Planning for the effort began well before Thursday, when Gov. Brian Kemp announced that Georgia’s educators and school staff would be eligible to receive the COVID-19 vaccine beginning March 8.
Some school nurses will be part of the vaccination team, said Valerie Whitehead, executive director of strategy and innovation for Glynn County Schools.
“These nurses will take part in online training and complete their checkoff to administer the vaccines during rotations in the DPH vaccination clinic next week,” Whitehead said. “The school nursing staff will supplement staffing from DPH to assist us in accommodating interested employees in a safe and timely manner.”
Over the last few weeks, school leaders surveyed staff to gauge their interest in receiving the vaccine. More than half of the employees responded, Whitehead said, 61 percent of whom were teachers.
Just over 59 percent said they wish to receive the inoculation. Around 5 percent said they’d already received the vaccine, and 14 percent were undecided.
The survey included an opportunity for the undecided group to list questions or concerns that could be addressed.
“After sharing the feedback with (Coastal Health District Director) Dr. Lawton Davis, he created a Q&A video for me to share with staff,” Whitehead said. “This video was completed just recently and will go out via our email distribution on Monday. Once we open up scheduling, we will be able to have a better picture of the number of staff members who will ultimately decide to participate in this stage of immunizations.”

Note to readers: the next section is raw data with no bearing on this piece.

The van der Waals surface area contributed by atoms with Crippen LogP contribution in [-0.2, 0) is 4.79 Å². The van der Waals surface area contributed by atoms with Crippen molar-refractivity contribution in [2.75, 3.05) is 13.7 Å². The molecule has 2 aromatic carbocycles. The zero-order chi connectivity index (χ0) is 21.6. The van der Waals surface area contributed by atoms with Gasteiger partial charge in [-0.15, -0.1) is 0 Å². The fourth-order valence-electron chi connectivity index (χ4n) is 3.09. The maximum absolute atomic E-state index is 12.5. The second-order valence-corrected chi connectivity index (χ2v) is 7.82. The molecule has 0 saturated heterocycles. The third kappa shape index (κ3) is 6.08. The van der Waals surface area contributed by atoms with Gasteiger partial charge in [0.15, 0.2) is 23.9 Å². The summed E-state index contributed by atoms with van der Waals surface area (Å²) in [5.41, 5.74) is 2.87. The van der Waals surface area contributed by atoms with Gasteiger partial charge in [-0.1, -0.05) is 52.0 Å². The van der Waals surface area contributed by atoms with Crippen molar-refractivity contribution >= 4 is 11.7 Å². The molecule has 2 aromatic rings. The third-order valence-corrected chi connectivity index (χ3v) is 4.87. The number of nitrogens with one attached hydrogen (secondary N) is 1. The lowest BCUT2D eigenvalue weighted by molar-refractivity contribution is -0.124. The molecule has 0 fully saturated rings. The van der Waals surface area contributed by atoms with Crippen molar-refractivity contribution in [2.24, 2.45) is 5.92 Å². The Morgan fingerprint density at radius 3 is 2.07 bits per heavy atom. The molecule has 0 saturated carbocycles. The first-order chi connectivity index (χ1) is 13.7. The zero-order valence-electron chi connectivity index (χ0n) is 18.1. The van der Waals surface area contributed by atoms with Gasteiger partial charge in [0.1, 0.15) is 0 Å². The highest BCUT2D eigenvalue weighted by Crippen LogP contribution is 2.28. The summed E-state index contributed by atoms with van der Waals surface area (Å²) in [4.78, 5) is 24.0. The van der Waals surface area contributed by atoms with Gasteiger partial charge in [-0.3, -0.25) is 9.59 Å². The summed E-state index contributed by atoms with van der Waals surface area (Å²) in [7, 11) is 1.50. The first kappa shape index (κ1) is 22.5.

During the announcement that school staff will soon be prioritized for the vaccine, Kemp emphasized the importance of getting all of Georgia’s students back into classrooms for in-person learning as soon as possible.
Glynn County Schools reopened for face-to-face instruction at the start of this school but gave students the option to attend class virtually from home. Some school districts in the state have not returned to in-person instruction since the pandemic began in March 2020.
“It is sad and is certainly a tragedy that will have repercussions that those schools and students will be dealing with for a long time to come,” said Glynn County Schools Superintendent Scott Spence. “On the other hand, many systems, including ours, have worked to find ways that have allowed us to safely operate schools during this pandemic.”
Spence said he wholeheartedly believes local teachers and staff should be near the top of the priority groups who can receive the vaccine.
“I am sure there are others who should also be included on that list, but I find it hard to believe that there are other groups more deserving than the faculty and staff of the Glynn County School System,” he said.